Premature Evaluation: Endless Space 2

Every Monday we jettison Brendan into the uncharted quadrants of early access and demand constant progress reports. This week, Brendan is away so Adam did the only thing he knows how to do: he spent a few hours playing a strategy game. It’s Endless Space 2 [official site].

I’ve been looking forward to Endless Space 2 since around the time I played Endless Legend and fell for it hard. Actually, I’ve been looking forward to Endless Space 2 since I played the first Endless Space and a wonderful feeling washed over me – here, in Amplitude, was an exciting new studio making strategy games that were forward-thinking and unafraid to muck around with genre conventions.

Now that Endless Space 2 is available in Early Access, I should be soaking it up, exploring every corner of what already exists and speculating about the shape of things to come. Instead, I’ve been playing another 4X game and didn’t find a spare minute to look at Amplitude’s latest until this weekend just gone. And now, I’m not planning to go back until the Early Access period is done.

The original Endless Space excited me because though it was a sci-fi 4X game, it didn’t seem like it had been drawn exclusively from experience of the usual suspects (Master of Orion and Galactic Civilizations) but from some of the more unusual suspects as well (Ascendancy, Sins of a Solar Empire), and it had heaps of home-grown qualities to go alongside those influences. Its mythology of Dust and its collection of weird and often sinister factions helped it to stand out and its universe has only become stranger with the addition of Endless Legend and Dungeon of the Endless, which expand on the setting in unusual ways.

In an odd way, the imperfections were the things that excited me most about Endless Space. It contained good ideas that didn’t quite reach their potential and other ideas that might have been better off never having left the drawing board. It was a thrilling game because it felt like a genuinely inventive release in a genre that often looks to the past and iterates slowly around set ideas. Endless Space might not have ripped up the rulebook, but it took a whole packet full of markers to it and went to town.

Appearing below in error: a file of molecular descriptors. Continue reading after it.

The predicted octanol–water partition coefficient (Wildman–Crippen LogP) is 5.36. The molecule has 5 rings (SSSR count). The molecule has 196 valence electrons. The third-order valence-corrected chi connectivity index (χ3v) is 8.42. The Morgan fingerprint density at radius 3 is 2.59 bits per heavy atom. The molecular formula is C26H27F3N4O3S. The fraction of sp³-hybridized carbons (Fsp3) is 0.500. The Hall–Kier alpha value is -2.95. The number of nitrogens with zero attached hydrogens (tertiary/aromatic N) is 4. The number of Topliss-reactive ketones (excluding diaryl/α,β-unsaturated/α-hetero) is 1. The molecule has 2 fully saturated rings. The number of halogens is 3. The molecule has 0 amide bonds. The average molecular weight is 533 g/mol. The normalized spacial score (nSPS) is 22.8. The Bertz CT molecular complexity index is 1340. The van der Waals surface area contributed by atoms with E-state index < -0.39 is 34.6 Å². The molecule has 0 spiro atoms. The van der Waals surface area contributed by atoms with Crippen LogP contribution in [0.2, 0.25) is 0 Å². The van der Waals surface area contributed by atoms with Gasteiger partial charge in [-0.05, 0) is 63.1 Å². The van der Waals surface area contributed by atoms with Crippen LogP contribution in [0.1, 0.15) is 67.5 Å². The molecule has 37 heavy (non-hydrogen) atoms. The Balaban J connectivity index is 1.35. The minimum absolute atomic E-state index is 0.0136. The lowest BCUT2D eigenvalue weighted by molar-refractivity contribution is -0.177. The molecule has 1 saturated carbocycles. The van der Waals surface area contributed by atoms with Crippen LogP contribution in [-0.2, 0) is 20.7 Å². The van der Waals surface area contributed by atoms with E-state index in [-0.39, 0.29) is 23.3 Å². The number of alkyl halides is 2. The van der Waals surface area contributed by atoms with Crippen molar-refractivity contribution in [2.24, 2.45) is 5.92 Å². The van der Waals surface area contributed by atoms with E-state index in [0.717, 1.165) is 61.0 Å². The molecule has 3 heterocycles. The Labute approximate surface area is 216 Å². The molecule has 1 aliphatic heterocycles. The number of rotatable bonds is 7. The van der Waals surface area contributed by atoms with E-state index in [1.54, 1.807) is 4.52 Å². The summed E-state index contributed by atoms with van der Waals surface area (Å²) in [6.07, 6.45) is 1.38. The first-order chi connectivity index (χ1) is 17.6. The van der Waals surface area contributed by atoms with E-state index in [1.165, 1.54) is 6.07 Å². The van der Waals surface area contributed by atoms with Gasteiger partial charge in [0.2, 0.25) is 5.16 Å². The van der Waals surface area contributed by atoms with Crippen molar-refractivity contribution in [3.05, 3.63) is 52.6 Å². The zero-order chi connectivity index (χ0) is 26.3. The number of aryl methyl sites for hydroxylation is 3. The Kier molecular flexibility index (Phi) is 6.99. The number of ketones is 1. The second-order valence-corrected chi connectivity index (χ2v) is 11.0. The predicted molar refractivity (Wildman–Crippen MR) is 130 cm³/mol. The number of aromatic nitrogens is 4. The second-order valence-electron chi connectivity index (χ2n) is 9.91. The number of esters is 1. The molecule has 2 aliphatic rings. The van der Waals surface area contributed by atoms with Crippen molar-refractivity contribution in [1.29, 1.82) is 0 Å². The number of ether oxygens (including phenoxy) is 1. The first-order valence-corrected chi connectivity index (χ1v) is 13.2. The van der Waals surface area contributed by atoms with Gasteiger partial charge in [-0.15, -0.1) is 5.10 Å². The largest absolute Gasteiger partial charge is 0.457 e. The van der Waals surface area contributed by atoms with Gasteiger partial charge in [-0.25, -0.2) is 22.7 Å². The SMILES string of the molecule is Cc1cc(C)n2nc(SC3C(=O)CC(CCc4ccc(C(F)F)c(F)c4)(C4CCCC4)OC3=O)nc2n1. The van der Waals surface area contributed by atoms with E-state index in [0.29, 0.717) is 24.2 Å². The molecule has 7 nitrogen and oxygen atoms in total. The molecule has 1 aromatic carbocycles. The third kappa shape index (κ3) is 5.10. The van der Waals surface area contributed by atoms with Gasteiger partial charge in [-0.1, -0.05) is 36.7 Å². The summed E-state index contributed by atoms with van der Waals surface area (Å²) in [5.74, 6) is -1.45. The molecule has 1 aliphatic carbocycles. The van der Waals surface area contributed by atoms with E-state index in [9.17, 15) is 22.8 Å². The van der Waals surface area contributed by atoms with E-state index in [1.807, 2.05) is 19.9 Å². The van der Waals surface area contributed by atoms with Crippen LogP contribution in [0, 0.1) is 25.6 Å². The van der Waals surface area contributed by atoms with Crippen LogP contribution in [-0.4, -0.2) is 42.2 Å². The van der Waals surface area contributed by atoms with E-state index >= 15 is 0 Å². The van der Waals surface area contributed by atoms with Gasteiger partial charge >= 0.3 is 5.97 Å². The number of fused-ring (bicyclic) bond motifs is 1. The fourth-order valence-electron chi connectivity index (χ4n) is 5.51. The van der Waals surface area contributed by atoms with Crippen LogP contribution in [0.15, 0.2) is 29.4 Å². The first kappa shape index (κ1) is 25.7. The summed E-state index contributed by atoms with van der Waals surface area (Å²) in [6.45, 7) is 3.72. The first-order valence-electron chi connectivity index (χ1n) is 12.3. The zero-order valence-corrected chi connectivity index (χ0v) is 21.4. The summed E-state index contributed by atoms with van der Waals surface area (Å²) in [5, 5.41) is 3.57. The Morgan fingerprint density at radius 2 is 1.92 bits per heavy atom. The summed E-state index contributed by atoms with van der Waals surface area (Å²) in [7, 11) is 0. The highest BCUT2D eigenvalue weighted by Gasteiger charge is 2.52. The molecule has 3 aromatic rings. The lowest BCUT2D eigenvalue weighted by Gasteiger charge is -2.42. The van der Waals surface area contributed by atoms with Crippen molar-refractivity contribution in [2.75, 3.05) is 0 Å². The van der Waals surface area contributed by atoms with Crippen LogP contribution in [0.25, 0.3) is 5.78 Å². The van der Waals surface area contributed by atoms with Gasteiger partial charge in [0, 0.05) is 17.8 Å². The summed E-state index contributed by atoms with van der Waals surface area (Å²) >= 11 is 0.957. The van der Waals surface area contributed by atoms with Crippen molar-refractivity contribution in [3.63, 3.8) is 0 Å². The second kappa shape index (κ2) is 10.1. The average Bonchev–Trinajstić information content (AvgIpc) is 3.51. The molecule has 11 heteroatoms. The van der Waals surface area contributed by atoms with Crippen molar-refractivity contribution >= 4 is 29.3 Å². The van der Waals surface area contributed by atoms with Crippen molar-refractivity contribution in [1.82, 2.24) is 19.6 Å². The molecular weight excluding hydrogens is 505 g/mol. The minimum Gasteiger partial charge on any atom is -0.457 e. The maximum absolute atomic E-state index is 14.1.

Some games are ill-suited to Early Access. Usually, it’s those with a strong narrative component that I’m accustomed to avoiding until they’re complete, or close to complete. While the Endless games have some of the best world-building in their genre, they’re not likely to be spoiled by visiting those worlds before they’re quite finished. The problem here is that Endless Space 2, like its predecessors, is clearly doing a lot of very clever things, and a couple of hours play suggests it might be best to wait until all of the tutorial systems are in place to understand those clever things.

As things stand, there is a tutorial but it’s for ‘expert’ players rather than the likes of me. I’m probably a half-expert, the kind of person who can probably bluff and educated-guess their way through most of the details, but is unlikely to be able to explain precisely how things work after the fact. And that would be fine with almost any other game, but Endless Space 2 seems to be building on one of the strongest features of Endless Legend with the inclusion of extremely distinctive factions who all play by their own rules; to master even one of them is going to take a thorough understanding of the way they work as well as the workings of the underlying game.

There’s a race that live on their ships, exploiting the resources of systems but not actually colonising the planets. They essentially devour the life-force of the creatures on those planets. Do I want to control the destiny of a bunch of ark-dwelling space-borne parasites? Of course I bloody well do, but if I jump into a campaign with them I’m not going to learn anything about colonisation or planetary management, or diplomacy. That last is an assumption. Maybe I will learn about diplomacy in between banqueting on the population of an entire star system, but it seems unlikely.

For my first game, I decided to go with what appeared to be a relatively well-rounded option. The Lumeris are a trade federation or a galactic mob of gangsters, depending on how generous a description you decide to attach to them. A little from column A and a little from column B in reality, as I assume most trade federations are. After an intro movie that made me feel like I was going to play a third-person action game about Al(ien) Capone and his gang, I was in familiar territory. A screen with a star system, a colony and a couple of fleets to command.

From there, a research project can be selected, orders can be given to ships and colony alike, and a hero unit can be assigned to either the planet or a fleet. Already, there’s a lot to take in. Should I be concentrating on tech that allows me to explore the galaxy or one that lets me develop my home planet? How much does my chosen race play into that decision? And what about this hero? He seems like he’d be suited to some interstellar exploration, given that he’s a member of the Seeker class, but I’m not entirely sure that’s where he’d be best used right now, or whether he can learn the skills that’ll make him a useful planetary governor.

Oh, and I almost forgot to mention that this Seeker chap, Yelchin Ordara-Arrakyo, is a Senator. Yes, the chap I’m considering sending out into the unknown in the hopes that he can become Han Solo and smuggle some goods back home is the head of a political party. The Pacifist party. Fiddlesticks.